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Expert Comment

by:arnold
ID: 40576816
Hostname does not combine the hostname+domain name.
If you modify your /etc/hosts to have 127.0.0.1 viao viao.hprs.local

If I am not mistaken, will still not be reported to a hostname query, tough I might be wrong.

presumably, the samba/ldap schema will appear similar to the AD Which only uses the hostname portion of records for joined systems.


/etc/resolv.conf is parameter setting for the named/DNS substructure and is not one consulted by hostname.
If use nslookup hostname, the domain will be appended in the DNS lookup query.
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Expert Comment

by:arnold
ID: 40576818
Changes to hosts file to include viao.hprs.local may do what you are looking, alternatively, using hostname -A might get you a response that includes all the variations ......
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Author Comment

by:jmarkfoley
ID: 40585383
If use nslookup hostname, the domain will be appended in the DNS lookup query.
That is true and works from the DC/DNS, but not from the client. This client host is not actually joined to the domain, however. Maybe that makes a difference.

If use nslookup hostname, the domain will be appended in the DNS lookup query.
Likewise, not on the DHCP client host.

Changes to hosts file to include viao.hprs.local may do what you are looking,
Yes, I know it would. However, I could have sworn that my Ubuntu installation didn't need me to set the domain name locally anywhere. Perhaps I'm mistaken. Or maybe some helper program like networkmanager did the job. I may have to create a Ubuntu host to satisfy my itch.
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Accepted Solution

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arnold earned 500 total points
ID: 40585404
The hostname -f consults including /etc/hosts.
Often the hosts file is configured with IP hostname FQDN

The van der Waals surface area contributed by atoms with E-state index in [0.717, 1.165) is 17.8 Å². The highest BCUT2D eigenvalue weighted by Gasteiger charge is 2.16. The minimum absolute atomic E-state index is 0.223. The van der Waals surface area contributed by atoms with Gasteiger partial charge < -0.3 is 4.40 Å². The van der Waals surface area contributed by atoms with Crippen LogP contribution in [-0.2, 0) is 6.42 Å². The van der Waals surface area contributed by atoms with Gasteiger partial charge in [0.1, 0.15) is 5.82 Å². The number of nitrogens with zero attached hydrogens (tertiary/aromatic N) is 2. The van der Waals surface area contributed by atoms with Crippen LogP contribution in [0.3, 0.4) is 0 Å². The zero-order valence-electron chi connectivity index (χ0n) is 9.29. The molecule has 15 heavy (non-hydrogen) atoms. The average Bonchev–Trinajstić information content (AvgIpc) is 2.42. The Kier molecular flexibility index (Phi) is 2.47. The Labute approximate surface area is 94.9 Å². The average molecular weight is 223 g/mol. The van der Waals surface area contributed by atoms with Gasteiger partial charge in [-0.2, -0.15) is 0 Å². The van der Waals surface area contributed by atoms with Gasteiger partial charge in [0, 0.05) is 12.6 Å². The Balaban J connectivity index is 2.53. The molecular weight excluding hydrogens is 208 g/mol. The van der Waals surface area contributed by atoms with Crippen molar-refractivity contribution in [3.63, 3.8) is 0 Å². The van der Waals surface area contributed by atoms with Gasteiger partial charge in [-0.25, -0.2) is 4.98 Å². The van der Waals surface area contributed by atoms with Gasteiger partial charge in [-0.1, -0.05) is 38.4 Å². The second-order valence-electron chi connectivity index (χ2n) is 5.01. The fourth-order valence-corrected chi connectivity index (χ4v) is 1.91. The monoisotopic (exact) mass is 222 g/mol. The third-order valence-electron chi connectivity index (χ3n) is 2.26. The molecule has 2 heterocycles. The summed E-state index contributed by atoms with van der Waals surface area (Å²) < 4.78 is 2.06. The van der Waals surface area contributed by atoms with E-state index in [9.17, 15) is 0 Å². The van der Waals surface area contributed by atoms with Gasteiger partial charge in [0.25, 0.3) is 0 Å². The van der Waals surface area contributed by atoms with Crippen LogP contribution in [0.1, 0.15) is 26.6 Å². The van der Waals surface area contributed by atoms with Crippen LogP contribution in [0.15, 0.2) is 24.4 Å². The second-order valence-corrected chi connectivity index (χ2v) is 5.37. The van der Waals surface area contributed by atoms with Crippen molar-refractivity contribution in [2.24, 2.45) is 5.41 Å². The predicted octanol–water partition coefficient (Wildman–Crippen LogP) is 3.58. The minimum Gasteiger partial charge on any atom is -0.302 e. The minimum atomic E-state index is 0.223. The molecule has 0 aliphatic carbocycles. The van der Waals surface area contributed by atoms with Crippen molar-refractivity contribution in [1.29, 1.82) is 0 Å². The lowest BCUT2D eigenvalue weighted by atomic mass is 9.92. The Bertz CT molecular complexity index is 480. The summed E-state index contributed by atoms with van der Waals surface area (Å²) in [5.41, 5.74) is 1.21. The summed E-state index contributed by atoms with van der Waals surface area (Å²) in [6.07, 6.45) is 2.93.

Though most of the time, FQDN is left to the DNS where the internal reference only use then hostname.
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Author Comment

by:jmarkfoley
ID: 40590402
I have put the FDQN (viao.hprs.local) in /etc/HOSTNAME and /etc/hosts. It appears that only /etc/rc.d/rc.M looks at /etc/HOSTNAME and then only to extract the hostname only part to set the hostname via the /bin/hostname command.

Once the FDQN is set in /etc/hosts the `hostname -f` command works.

Hmmm, but I remember ... Ubuntu ... oh well, moving on!
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by:jmarkfoley
ID: 40591318
I closed this after successfully getting `hostname -f` with the FDQN and being able to do `host <name>` to various hosts on the LAN. Shortly thereafter, neither of those worked -- I didn't do nuthin! Frustrating. Will repost a new question.
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Expert Comment

by:arnold
ID: 40591484
Not sure I understand. Do you want this question reopened
host is a named name resolution command.
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Author Comment

by:jmarkfoley
ID: 40591644
Do you want this question reopened
No, see new question: http://www.experts-exchange.com/Networking/Linux_Networking/Q_28610925.html. It's just that if I had seen the problem earlier I would have continued in this question.